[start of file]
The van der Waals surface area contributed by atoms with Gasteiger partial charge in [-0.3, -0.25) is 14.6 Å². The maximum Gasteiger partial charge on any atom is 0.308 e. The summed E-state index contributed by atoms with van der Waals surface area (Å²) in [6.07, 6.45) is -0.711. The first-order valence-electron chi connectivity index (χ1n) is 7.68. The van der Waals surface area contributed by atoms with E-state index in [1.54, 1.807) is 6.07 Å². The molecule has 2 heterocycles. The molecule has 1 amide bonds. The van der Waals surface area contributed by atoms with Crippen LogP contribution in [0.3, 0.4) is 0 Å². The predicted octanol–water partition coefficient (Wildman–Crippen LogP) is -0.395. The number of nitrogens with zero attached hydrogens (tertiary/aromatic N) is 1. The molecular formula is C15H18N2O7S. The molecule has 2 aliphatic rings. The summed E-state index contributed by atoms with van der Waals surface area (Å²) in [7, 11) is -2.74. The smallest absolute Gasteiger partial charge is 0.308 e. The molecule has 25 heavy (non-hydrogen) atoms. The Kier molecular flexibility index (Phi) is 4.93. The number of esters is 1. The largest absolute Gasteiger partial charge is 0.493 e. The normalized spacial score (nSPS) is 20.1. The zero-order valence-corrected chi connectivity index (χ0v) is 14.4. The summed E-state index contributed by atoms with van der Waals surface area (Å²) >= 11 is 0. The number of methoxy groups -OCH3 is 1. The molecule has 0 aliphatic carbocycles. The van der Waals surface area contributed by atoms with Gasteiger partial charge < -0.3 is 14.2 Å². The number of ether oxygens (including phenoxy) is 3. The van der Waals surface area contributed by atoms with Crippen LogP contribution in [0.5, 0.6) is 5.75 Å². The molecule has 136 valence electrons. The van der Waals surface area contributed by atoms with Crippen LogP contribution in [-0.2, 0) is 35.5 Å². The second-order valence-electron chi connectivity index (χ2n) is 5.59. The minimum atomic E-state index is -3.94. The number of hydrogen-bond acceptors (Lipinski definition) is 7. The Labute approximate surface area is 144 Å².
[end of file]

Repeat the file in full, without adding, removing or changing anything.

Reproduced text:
The van der Waals surface area contributed by atoms with Gasteiger partial charge in [-0.3, -0.25) is 14.6 Å². The maximum Gasteiger partial charge on any atom is 0.308 e. The summed E-state index contributed by atoms with van der Waals surface area (Å²) in [6.07, 6.45) is -0.711. The first-order valence-electron chi connectivity index (χ1n) is 7.68. The van der Waals surface area contributed by atoms with E-state index in [1.54, 1.807) is 6.07 Å². The molecule has 2 heterocycles. The molecule has 1 amide bonds. The van der Waals surface area contributed by atoms with Crippen LogP contribution in [0.3, 0.4) is 0 Å². The predicted octanol–water partition coefficient (Wildman–Crippen LogP) is -0.395. The number of nitrogens with zero attached hydrogens (tertiary/aromatic N) is 1. The molecular formula is C15H18N2O7S. The molecule has 2 aliphatic rings. The summed E-state index contributed by atoms with van der Waals surface area (Å²) in [7, 11) is -2.74. The smallest absolute Gasteiger partial charge is 0.308 e. The molecule has 25 heavy (non-hydrogen) atoms. The Kier molecular flexibility index (Phi) is 4.93. The number of esters is 1. The largest absolute Gasteiger partial charge is 0.493 e. The normalized spacial score (nSPS) is 20.1. The zero-order valence-corrected chi connectivity index (χ0v) is 14.4. The summed E-state index contributed by atoms with van der Waals surface area (Å²) >= 11 is 0. The number of methoxy groups -OCH3 is 1. The molecule has 0 aliphatic carbocycles. The van der Waals surface area contributed by atoms with Gasteiger partial charge < -0.3 is 14.2 Å². The number of ether oxygens (including phenoxy) is 3. The van der Waals surface area contributed by atoms with Crippen LogP contribution in [0.5, 0.6) is 5.75 Å². The molecule has 136 valence electrons. The van der Waals surface area contributed by atoms with Crippen LogP contribution in [-0.2, 0) is 35.5 Å². The second-order valence-electron chi connectivity index (χ2n) is 5.59. The minimum atomic E-state index is -3.94. The number of hydrogen-bond acceptors (Lipinski definition) is 7. The Labute approximate surface area is 144 Å².